But whether Harvard should have pursued the confidential records is another matter, according to Dr. Caplan, the ethicist.
“That’s very murky in terms of consent, because she’s pressured, she’s vulnerable,” he said. “Does she really know what she’s turning over? It’s a very fraught situation.”
He added: “I’m not even sure if you said it was OK to share it, that it would be OK to do it anyway.”
Neither side would release the name of the therapist.
Harvard also said that the parties to a dispute were told that information would be shared with both sides, and that if they were not willing to share it, they should not submit it. This is standard practice under Title IX, the federal education law that mandates investigations into sexual harassment claims, said Brett Sokolow, a lawyer and president of the Association of Title IX Administrators, who is unconnected to the case.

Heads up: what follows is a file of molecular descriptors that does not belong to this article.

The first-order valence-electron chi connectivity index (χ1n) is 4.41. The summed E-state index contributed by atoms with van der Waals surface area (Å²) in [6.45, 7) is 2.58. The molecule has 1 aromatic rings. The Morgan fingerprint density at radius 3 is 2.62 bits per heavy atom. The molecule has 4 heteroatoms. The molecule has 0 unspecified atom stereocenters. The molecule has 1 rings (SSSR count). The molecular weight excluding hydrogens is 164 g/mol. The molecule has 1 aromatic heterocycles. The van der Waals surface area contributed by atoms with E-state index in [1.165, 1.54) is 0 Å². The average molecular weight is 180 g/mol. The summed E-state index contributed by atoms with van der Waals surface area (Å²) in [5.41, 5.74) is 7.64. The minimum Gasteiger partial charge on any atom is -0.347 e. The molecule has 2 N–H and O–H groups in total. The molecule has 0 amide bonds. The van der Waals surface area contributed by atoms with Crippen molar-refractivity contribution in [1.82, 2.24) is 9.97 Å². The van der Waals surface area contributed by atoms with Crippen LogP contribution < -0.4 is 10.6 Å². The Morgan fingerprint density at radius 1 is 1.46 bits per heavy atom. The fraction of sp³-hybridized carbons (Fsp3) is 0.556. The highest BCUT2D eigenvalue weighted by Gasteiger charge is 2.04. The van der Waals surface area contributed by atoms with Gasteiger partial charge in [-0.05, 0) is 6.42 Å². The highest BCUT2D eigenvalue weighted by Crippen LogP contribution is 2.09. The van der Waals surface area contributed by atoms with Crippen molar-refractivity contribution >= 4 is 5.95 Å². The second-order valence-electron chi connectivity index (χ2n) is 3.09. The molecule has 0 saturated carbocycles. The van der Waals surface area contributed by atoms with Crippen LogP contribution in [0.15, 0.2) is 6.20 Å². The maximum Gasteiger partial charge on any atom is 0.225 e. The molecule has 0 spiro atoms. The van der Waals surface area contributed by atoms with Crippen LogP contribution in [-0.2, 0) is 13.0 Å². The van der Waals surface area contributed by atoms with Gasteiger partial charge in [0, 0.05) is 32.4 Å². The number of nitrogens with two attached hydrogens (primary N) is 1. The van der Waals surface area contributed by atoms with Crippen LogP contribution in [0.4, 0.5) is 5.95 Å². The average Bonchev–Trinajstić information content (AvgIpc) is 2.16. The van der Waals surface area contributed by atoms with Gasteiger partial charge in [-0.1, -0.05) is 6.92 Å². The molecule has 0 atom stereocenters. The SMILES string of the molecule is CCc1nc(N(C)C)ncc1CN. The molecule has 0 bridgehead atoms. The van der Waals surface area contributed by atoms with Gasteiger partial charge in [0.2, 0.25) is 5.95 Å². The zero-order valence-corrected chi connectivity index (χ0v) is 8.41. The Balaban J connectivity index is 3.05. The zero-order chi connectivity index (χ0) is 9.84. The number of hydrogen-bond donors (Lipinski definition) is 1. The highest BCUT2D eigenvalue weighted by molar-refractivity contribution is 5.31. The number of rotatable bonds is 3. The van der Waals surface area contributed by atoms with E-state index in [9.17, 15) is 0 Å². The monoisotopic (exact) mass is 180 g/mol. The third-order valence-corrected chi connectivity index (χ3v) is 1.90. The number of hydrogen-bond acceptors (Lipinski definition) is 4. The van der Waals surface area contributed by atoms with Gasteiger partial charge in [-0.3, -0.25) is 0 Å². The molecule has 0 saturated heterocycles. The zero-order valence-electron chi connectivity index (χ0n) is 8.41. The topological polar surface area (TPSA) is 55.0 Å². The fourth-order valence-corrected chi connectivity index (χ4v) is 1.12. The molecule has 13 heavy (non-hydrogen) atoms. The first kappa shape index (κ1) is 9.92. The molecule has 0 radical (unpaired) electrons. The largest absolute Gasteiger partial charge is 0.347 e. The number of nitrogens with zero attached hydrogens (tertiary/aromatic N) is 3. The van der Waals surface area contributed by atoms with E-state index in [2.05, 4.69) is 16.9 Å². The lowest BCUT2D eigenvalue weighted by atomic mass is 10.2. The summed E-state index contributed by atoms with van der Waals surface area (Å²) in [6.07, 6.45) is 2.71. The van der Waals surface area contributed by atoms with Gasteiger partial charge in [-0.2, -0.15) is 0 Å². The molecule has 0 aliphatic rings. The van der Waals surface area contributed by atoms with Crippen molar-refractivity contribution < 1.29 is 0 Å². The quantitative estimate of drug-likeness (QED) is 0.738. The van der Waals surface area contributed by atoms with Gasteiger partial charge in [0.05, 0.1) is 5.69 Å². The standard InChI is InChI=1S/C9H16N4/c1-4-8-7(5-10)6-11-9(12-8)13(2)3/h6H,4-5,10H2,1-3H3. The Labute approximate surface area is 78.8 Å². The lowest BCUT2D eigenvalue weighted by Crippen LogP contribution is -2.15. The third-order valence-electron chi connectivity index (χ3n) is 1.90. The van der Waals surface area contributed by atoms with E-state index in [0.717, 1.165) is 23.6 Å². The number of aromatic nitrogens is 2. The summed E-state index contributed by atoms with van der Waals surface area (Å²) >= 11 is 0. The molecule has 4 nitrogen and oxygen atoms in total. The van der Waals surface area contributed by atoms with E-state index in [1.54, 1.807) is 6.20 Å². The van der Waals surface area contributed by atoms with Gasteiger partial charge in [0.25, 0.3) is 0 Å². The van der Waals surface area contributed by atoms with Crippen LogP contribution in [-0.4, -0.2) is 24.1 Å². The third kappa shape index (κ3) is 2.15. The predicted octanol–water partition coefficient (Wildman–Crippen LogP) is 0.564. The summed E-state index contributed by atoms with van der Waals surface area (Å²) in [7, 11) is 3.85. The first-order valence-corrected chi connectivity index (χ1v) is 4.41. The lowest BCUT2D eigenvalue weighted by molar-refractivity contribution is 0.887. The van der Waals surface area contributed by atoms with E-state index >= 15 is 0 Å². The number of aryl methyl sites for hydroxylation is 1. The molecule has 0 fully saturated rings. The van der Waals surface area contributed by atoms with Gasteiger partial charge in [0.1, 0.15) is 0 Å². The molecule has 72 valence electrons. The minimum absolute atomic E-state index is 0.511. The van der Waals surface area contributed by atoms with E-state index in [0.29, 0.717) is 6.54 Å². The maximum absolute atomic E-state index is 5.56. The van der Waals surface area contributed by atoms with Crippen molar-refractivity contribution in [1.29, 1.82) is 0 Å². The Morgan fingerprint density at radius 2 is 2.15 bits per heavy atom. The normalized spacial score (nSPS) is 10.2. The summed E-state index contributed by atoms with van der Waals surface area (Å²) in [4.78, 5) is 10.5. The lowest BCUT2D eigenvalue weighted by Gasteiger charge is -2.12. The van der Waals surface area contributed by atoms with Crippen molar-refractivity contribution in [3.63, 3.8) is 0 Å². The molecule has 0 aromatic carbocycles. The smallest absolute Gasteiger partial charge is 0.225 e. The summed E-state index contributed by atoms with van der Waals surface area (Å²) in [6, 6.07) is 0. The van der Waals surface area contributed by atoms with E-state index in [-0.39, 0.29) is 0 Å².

Harvard said that all parties were notified — during interviews and in writing — of the requirement to share documents, and that it was also included in a list of Frequently Asked Questions on its website.
One of Dr. Comaroff’s lawyers, Ruth O’Meara-Costello, denied that he had gaslighted Ms. Kilburn. She said in an email that she had worked with the same investigator in other Title IX cases, and that “she is scrupulous about communicating to both parties that information and documents they share with the investigators will also be provided to the other party.”
At many universities, if a complainant, like Ms. Kilburn, offers a therapist’s records as corroboration, the university will hand the accuser a consent form to fill out and sign, including the name of the therapist, Mr. Sokolow said.
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